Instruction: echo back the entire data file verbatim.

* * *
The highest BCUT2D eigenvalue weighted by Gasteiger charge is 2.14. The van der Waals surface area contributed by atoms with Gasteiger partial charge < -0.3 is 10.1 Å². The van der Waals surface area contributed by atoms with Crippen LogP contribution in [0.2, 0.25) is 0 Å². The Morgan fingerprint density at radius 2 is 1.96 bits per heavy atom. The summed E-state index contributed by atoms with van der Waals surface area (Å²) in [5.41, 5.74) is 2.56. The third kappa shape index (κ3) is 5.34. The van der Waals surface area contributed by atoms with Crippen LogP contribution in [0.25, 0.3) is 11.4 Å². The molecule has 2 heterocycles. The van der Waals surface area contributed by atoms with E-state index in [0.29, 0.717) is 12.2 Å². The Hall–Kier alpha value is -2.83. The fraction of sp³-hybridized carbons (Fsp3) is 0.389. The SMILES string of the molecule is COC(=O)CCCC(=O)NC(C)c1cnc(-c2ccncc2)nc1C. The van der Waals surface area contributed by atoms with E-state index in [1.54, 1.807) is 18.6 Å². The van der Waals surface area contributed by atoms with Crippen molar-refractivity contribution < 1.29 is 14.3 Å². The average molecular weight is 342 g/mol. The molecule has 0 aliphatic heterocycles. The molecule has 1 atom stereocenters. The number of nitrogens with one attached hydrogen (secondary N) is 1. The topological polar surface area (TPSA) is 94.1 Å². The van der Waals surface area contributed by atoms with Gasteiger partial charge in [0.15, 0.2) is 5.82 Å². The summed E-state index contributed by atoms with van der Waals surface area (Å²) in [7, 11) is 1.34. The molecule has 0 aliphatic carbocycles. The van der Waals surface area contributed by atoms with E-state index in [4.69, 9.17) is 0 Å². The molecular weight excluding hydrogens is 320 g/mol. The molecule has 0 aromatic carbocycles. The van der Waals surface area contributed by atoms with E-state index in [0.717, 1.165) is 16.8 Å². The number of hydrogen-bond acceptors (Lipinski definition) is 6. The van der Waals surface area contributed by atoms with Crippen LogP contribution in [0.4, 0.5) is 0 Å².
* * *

The highest BCUT2D eigenvalue weighted by Gasteiger charge is 2.14. The van der Waals surface area contributed by atoms with Gasteiger partial charge < -0.3 is 10.1 Å². The van der Waals surface area contributed by atoms with Crippen LogP contribution in [0.2, 0.25) is 0 Å². The Morgan fingerprint density at radius 2 is 1.96 bits per heavy atom. The summed E-state index contributed by atoms with van der Waals surface area (Å²) in [5.41, 5.74) is 2.56. The third kappa shape index (κ3) is 5.34. The van der Waals surface area contributed by atoms with Crippen LogP contribution in [0.25, 0.3) is 11.4 Å². The molecule has 2 heterocycles. The van der Waals surface area contributed by atoms with E-state index in [0.29, 0.717) is 12.2 Å². The Hall–Kier alpha value is -2.83. The fraction of sp³-hybridized carbons (Fsp3) is 0.389. The SMILES string of the molecule is COC(=O)CCCC(=O)NC(C)c1cnc(-c2ccncc2)nc1C. The van der Waals surface area contributed by atoms with E-state index in [1.54, 1.807) is 18.6 Å². The van der Waals surface area contributed by atoms with Crippen molar-refractivity contribution < 1.29 is 14.3 Å². The average molecular weight is 342 g/mol. The molecule has 0 aliphatic heterocycles. The molecule has 1 atom stereocenters. The number of nitrogens with one attached hydrogen (secondary N) is 1. The topological polar surface area (TPSA) is 94.1 Å². The van der Waals surface area contributed by atoms with Gasteiger partial charge in [0.15, 0.2) is 5.82 Å². The summed E-state index contributed by atoms with van der Waals surface area (Å²) in [7, 11) is 1.34. The molecule has 0 aliphatic carbocycles. The van der Waals surface area contributed by atoms with E-state index in [4.69, 9.17) is 0 Å². The molecular weight excluding hydrogens is 320 g/mol. The molecule has 0 aromatic carbocycles. The van der Waals surface area contributed by atoms with E-state index in [0.717, 1.165) is 16.8 Å². The number of hydrogen-bond acceptors (Lipinski definition) is 6. The van der Waals surface area contributed by atoms with Crippen LogP contribution in [0.4, 0.5) is 0 Å².